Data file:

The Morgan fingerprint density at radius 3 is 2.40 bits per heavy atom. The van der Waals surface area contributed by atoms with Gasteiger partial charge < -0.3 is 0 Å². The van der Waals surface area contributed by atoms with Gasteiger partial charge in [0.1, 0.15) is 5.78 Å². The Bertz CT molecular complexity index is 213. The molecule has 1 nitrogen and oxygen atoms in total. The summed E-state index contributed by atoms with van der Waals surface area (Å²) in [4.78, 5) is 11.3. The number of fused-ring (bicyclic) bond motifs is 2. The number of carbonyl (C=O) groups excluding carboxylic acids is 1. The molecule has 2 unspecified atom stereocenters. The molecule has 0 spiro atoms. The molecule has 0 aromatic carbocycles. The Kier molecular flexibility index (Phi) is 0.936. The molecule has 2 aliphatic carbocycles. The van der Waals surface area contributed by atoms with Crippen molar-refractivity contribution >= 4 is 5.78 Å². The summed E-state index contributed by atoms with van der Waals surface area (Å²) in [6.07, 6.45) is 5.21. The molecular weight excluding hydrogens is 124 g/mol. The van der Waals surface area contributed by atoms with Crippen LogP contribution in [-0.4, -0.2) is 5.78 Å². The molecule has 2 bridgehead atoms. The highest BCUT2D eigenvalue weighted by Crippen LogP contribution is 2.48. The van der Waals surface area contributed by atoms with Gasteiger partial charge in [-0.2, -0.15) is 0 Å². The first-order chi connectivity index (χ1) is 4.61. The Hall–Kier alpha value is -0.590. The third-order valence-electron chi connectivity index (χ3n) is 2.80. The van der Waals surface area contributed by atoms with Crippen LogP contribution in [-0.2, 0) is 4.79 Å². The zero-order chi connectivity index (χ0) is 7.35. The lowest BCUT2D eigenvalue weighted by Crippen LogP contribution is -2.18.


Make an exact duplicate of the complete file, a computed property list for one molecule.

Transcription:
The Morgan fingerprint density at radius 3 is 2.40 bits per heavy atom. The van der Waals surface area contributed by atoms with Gasteiger partial charge < -0.3 is 0 Å². The van der Waals surface area contributed by atoms with Gasteiger partial charge in [0.1, 0.15) is 5.78 Å². The Bertz CT molecular complexity index is 213. The molecule has 1 nitrogen and oxygen atoms in total. The summed E-state index contributed by atoms with van der Waals surface area (Å²) in [4.78, 5) is 11.3. The number of fused-ring (bicyclic) bond motifs is 2. The number of carbonyl (C=O) groups excluding carboxylic acids is 1. The molecule has 2 unspecified atom stereocenters. The molecule has 0 spiro atoms. The molecule has 0 aromatic carbocycles. The Kier molecular flexibility index (Phi) is 0.936. The molecule has 2 aliphatic carbocycles. The van der Waals surface area contributed by atoms with Crippen molar-refractivity contribution >= 4 is 5.78 Å². The summed E-state index contributed by atoms with van der Waals surface area (Å²) in [6.07, 6.45) is 5.21. The molecular weight excluding hydrogens is 124 g/mol. The van der Waals surface area contributed by atoms with Crippen LogP contribution in [-0.4, -0.2) is 5.78 Å². The molecule has 2 bridgehead atoms. The highest BCUT2D eigenvalue weighted by Crippen LogP contribution is 2.48. The van der Waals surface area contributed by atoms with Gasteiger partial charge in [-0.2, -0.15) is 0 Å². The first-order chi connectivity index (χ1) is 4.61. The Hall–Kier alpha value is -0.590. The third-order valence-electron chi connectivity index (χ3n) is 2.80. The van der Waals surface area contributed by atoms with Crippen LogP contribution in [-0.2, 0) is 4.79 Å². The zero-order chi connectivity index (χ0) is 7.35. The lowest BCUT2D eigenvalue weighted by Crippen LogP contribution is -2.18.